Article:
Silver Screen Standards: Casablanca (1942)
Very few classic films enjoy the iconic status of Casablanca (1942), the wartime romance that helped humanize the crisis in Europe and completed Humphrey Bogart’s rise to true stardom. The Best Picture winner would come to define the careers of many of its stars, and its lines remain some of the most quoted bits of dialogue in movie history almost 80 years later.
Most people who see the film today respond to it primarily as a love story between Bogart’s world-weary American, Rick, and his former flame, Ilsa, played by a radiantly beautiful Ingrid Bergman, but there’s a lot more to Casablanca than romance. It’s a deeply political picture made by people for whom the film’s message and the crisis in Europe were painfully personal, and their emotional investment in the story makes Casablanca all the more meaningful. For me, the stories of the people who made the film lie at the heart of its appeal; they transform a fictional romance into something very real and pressing, a call to arms to care not just about a pair of lovers but about the many thousands of innocent people whose lives were threatened by Hitler’s genocidal march across Europe.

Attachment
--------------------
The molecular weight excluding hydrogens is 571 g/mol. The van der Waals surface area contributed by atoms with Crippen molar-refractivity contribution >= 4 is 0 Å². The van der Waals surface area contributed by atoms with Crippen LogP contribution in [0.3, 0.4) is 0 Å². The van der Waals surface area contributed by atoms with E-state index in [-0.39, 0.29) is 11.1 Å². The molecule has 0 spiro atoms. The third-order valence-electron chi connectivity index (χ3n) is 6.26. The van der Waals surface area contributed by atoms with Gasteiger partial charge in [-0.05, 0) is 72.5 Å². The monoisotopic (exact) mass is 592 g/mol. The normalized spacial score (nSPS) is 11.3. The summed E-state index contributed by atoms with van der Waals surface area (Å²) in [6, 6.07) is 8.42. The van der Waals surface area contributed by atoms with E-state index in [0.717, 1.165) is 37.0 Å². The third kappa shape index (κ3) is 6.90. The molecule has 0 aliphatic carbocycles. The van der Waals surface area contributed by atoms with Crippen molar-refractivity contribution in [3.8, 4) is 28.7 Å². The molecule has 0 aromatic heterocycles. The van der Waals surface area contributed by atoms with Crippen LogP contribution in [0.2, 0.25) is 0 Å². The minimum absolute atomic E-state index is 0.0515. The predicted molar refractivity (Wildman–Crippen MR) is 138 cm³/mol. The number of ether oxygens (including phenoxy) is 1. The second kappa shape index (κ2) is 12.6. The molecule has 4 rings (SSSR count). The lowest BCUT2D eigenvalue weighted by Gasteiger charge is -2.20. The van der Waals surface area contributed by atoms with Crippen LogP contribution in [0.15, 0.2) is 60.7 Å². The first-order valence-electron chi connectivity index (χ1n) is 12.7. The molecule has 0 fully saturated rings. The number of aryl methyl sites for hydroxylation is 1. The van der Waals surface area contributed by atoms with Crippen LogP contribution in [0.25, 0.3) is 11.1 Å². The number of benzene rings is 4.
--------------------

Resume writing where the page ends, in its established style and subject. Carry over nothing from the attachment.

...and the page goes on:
Humphrey Bogart might be the star of the movie, but his Rick is one of only two American characters present, along with Rick’s friend and piano player, Sam (Dooley Wilson). Rick’s initial position is one of self-interest and isolationism; “I stick my neck out for nobody,” he says, and his callous statement is meant to prick the consciences of Americans who had dragged their feet about interfering while the Nazis terrorized Europe. Fortunately, Rick is a dynamic character who evolves over the course of the film and comes to realize that the problems of a world on fire matter more than his own. He laments the willful ignorance of his countrymen when he says, “I bet they’re asleep in New York. I bet they’re asleep all over America.” By the end of the story he has saved a young Bulgarian couple, rescued the freedom fighter Victor (Paul Henreid) from the Nazis, given up the love of his life, shot a high-ranking Nazi, and inspired his Vichy pal to defect, all of which leads to the final scene in which he and Louis (Claude Rains) depart Casablanca to join the Free French in the fight against the Third Reich. It’s the start of a beautiful friendship, but it’s also the end of a long process by which Rick evolves from selfish loner to heroic team player. Getting Paris back is both a statement about rekindling romantic memories and literally getting Paris back from the Nazis, which Rick and Louis head off to help reclaim by joining the French freedom fighters.